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Category: base rate

Back in April the chancellor, Rishi Sunak, outlined his predictions that the Bank of England Base Rate will rise by 2.5% over the next 12 months. Today’s statement demonstrates a move in this direction, by announcing an increase in the base rate to 1.25%, making this the highest level since 2009.

This is the fifth time the interest rates have increased since December as the cost of living and inflation continues to be an issue for the British public.

Who will this affect most?

Around 75% of UK property owners with a mortgage are on a fixed rate, meaning they won’t feel the impact of this increase until their fixed-rate term comes to an end. 

There are still around 800,000 households in the UK on variable or tracker rates, which are directly influenced by the base rate.

Property owners with a variable or tracker rate linked to the base rate, are likely to see an increase in their monthly mortgage payments. The June increase, on top of previous rises in December, February, March and May, in combination could increase variable and tracker mortgage payments by around £1,000 per month.

The rise in the base rate is, however, good news for savers as rising interest rates often mean savings account interest rates will also rise.

Why has the base rate increased with such frequency?

Several factors, including the Covid-19 pandemic and Brexit, have impacted the economy by causing a sharp increase in the cost of living. This has caused inflation to rise to 9% which is well above the target of 2%.

In an attempt to recover from this, the Bank of England began to increase the base rate, which in turn has caused other interest rates to follow suit.

The Bank of England explains that the higher interest rates will make some borrowing more expensive and encourages people to spend less. Those with disposable income may also be more encouraged to save more which all contributes to the reduction in inflation.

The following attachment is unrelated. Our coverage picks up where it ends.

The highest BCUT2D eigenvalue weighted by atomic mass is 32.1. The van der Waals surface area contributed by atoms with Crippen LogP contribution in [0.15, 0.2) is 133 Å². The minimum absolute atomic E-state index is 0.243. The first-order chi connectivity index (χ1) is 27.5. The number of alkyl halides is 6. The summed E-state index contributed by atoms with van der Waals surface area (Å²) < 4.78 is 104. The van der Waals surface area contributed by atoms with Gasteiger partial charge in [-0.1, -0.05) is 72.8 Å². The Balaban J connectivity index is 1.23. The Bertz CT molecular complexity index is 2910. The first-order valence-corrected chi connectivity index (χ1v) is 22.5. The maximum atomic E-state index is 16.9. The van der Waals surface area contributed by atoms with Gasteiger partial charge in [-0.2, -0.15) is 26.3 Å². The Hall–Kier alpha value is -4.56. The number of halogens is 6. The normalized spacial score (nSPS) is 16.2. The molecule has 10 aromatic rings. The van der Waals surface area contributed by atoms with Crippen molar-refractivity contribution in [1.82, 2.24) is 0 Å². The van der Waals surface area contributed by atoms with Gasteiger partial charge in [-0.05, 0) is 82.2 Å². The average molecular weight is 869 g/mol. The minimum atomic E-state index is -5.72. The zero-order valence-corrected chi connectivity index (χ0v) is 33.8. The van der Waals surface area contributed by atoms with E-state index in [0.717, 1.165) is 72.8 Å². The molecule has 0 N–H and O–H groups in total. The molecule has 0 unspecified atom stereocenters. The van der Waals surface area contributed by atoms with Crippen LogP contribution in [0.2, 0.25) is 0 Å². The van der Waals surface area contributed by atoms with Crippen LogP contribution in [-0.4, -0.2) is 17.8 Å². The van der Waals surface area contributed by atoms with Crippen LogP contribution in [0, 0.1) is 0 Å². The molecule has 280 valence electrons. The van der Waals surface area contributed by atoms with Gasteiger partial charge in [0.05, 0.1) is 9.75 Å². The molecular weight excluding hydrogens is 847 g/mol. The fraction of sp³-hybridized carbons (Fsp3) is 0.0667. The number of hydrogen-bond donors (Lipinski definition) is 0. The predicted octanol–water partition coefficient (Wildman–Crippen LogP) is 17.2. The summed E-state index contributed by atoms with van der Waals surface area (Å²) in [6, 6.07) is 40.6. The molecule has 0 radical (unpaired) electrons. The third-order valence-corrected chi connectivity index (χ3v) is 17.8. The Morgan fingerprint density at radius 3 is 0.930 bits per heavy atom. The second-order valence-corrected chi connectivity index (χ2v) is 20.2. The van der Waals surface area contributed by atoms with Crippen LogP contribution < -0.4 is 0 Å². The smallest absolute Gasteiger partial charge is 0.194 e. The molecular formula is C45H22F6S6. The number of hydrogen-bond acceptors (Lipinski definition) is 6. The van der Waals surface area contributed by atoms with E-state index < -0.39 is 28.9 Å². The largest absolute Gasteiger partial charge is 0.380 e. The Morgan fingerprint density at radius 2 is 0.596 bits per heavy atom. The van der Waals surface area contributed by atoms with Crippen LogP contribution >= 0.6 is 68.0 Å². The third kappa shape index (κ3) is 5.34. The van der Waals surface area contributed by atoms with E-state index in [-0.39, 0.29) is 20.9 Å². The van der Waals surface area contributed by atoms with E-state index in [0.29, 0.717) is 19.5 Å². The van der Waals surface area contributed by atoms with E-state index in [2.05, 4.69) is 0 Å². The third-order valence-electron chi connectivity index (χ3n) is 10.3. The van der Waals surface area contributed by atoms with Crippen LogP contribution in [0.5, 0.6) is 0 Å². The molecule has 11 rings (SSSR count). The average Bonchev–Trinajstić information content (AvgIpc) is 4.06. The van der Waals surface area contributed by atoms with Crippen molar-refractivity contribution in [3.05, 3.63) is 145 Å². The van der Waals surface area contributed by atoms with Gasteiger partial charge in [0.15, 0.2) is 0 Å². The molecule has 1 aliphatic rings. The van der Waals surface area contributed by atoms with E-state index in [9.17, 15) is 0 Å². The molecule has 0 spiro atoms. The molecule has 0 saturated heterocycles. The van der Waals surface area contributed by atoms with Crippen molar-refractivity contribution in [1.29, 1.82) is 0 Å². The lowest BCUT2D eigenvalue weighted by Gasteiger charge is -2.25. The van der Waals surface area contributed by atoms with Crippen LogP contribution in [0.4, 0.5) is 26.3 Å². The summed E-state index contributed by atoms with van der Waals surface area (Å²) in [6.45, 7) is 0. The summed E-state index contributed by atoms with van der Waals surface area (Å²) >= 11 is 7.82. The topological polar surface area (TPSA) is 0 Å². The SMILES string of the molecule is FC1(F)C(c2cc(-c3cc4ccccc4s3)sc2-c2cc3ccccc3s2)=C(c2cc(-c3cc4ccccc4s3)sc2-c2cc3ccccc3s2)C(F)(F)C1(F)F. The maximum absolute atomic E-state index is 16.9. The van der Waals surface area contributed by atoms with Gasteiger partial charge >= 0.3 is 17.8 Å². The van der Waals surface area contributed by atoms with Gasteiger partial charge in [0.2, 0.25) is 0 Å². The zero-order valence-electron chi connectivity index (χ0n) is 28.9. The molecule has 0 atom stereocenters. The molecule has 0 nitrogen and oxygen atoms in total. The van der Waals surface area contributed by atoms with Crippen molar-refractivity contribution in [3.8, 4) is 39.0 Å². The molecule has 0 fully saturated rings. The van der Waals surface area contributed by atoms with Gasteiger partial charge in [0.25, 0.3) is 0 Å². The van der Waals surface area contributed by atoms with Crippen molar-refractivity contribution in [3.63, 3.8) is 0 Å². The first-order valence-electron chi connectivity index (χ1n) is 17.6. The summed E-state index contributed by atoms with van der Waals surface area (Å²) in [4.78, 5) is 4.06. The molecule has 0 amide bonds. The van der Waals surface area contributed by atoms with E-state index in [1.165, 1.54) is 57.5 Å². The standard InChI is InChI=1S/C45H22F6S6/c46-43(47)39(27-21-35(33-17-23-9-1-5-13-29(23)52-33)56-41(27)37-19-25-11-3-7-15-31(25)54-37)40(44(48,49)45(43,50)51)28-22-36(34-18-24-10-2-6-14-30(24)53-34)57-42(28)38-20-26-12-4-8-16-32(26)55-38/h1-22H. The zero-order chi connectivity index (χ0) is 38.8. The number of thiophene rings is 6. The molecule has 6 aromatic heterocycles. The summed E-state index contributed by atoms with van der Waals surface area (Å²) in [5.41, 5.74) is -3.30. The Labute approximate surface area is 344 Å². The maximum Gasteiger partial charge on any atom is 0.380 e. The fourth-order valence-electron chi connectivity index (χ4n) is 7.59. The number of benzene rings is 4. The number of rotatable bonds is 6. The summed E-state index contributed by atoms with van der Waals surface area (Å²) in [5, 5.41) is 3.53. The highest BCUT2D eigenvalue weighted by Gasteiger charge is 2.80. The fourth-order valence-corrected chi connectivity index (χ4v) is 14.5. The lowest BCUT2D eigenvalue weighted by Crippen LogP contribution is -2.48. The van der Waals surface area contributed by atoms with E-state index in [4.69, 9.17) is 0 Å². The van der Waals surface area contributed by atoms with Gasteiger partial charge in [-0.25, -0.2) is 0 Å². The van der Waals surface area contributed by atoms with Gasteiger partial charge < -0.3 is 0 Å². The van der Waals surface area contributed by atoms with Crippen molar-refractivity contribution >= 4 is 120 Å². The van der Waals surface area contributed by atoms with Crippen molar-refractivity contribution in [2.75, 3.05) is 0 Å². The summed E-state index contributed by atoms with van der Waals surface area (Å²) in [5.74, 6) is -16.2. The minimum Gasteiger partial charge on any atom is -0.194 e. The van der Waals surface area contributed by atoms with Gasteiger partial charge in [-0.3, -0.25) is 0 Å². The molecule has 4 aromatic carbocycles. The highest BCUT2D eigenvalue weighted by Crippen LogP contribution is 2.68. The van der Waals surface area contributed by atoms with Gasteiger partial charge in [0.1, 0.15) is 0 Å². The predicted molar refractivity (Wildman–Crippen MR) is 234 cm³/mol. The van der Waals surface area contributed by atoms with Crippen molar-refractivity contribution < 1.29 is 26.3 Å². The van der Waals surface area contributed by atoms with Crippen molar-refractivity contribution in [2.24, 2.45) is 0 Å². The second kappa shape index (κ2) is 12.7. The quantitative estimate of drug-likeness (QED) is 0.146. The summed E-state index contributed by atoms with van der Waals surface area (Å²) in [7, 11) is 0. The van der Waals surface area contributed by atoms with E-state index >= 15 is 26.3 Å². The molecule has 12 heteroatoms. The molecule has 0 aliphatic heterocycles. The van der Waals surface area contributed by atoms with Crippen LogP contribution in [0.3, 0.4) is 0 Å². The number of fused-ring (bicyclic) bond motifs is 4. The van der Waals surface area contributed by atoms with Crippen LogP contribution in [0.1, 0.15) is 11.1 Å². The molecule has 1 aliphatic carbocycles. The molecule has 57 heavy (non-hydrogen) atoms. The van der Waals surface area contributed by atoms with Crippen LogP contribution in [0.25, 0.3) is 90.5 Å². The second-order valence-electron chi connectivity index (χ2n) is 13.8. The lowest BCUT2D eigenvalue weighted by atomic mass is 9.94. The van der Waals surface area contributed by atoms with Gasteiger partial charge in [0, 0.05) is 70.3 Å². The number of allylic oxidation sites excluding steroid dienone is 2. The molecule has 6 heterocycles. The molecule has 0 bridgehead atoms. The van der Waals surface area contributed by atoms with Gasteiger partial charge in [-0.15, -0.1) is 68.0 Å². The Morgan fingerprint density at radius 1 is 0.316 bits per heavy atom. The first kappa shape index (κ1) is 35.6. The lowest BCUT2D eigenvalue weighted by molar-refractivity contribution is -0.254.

Will the rate continue to increase?

We have already seen the first rise in December 21 from 0.1% up to 0.25%, this was then increased to 0.5% in February, 0.75% in March and up to 1% in May and economists are forecasting further increases over the coming months.

Inflation is currently sitting at its highest rate in 40 years, with it predicted to hit 10% by autumn this year, due to the further increase in energy prices. As mentioned above, Rishi Sunak said earlier this year that he expects the Bank of England base rate will continue to increase up to 2.5% by early 2023.

What does this mean for landlords?

Andrew Turner, chief executive for Commercial Trust, commented on the base rate announcement:

“The chancellor has been very clear that base rate increases are to be expected this year, so today’s announcement is to be expected. Inflation must be brought under control.

“Naturally mortgage rates will be affected by the change in the Base Rate, but it is important to keep in mind that these have been phenomenally low for some time.

“With tenant demand surging, regardless of the change in mortgage rates - which will eventually settle - now is a great time to invest in rental property.”